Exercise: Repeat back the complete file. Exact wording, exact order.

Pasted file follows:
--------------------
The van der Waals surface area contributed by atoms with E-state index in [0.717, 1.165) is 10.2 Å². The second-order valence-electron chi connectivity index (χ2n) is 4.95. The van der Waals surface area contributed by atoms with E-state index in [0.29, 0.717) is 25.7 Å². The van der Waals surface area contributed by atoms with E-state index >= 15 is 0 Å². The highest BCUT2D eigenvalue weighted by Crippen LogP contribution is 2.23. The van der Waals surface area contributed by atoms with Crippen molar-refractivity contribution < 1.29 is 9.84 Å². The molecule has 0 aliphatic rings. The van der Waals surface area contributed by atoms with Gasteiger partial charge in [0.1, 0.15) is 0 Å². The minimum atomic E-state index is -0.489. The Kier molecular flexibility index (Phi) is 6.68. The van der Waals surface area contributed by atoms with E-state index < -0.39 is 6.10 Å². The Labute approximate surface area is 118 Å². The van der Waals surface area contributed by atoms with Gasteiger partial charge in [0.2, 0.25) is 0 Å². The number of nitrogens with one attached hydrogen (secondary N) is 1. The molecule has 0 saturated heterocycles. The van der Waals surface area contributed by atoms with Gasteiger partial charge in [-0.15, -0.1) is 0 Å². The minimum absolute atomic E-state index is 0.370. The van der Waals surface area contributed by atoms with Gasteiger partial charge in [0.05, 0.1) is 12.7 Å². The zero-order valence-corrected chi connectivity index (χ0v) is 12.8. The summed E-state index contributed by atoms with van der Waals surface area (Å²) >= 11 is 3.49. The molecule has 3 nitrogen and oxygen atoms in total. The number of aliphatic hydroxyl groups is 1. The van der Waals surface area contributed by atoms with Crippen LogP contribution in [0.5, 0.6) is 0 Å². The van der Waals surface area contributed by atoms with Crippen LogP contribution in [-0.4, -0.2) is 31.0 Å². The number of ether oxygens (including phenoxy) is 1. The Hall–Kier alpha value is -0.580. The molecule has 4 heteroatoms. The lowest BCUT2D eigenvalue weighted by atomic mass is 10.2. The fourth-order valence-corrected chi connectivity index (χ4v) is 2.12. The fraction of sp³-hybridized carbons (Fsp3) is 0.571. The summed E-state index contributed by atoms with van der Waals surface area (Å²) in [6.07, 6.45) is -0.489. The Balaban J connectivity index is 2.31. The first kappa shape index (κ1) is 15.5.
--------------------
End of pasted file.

The van der Waals surface area contributed by atoms with E-state index in [0.717, 1.165) is 10.2 Å². The second-order valence-electron chi connectivity index (χ2n) is 4.95. The van der Waals surface area contributed by atoms with E-state index in [0.29, 0.717) is 25.7 Å². The van der Waals surface area contributed by atoms with E-state index >= 15 is 0 Å². The highest BCUT2D eigenvalue weighted by Crippen LogP contribution is 2.23. The van der Waals surface area contributed by atoms with Crippen molar-refractivity contribution < 1.29 is 9.84 Å². The molecule has 0 aliphatic rings. The van der Waals surface area contributed by atoms with Gasteiger partial charge in [0.1, 0.15) is 0 Å². The minimum atomic E-state index is -0.489. The Kier molecular flexibility index (Phi) is 6.68. The van der Waals surface area contributed by atoms with E-state index < -0.39 is 6.10 Å². The Labute approximate surface area is 118 Å². The van der Waals surface area contributed by atoms with Gasteiger partial charge in [0.2, 0.25) is 0 Å². The number of nitrogens with one attached hydrogen (secondary N) is 1. The molecule has 0 saturated heterocycles. The van der Waals surface area contributed by atoms with Gasteiger partial charge in [-0.15, -0.1) is 0 Å². The minimum absolute atomic E-state index is 0.370. The van der Waals surface area contributed by atoms with Gasteiger partial charge in [0.05, 0.1) is 12.7 Å². The zero-order valence-corrected chi connectivity index (χ0v) is 12.8. The summed E-state index contributed by atoms with van der Waals surface area (Å²) >= 11 is 3.49. The molecule has 3 nitrogen and oxygen atoms in total. The number of aliphatic hydroxyl groups is 1. The van der Waals surface area contributed by atoms with Crippen LogP contribution in [0.5, 0.6) is 0 Å². The van der Waals surface area contributed by atoms with Crippen LogP contribution in [-0.4, -0.2) is 31.0 Å². The number of ether oxygens (including phenoxy) is 1. The Hall–Kier alpha value is -0.580. The molecule has 4 heteroatoms. The lowest BCUT2D eigenvalue weighted by atomic mass is 10.2. The fourth-order valence-corrected chi connectivity index (χ4v) is 2.12. The fraction of sp³-hybridized carbons (Fsp3) is 0.571. The summed E-state index contributed by atoms with van der Waals surface area (Å²) in [6.07, 6.45) is -0.489. The Balaban J connectivity index is 2.31. The first kappa shape index (κ1) is 15.5.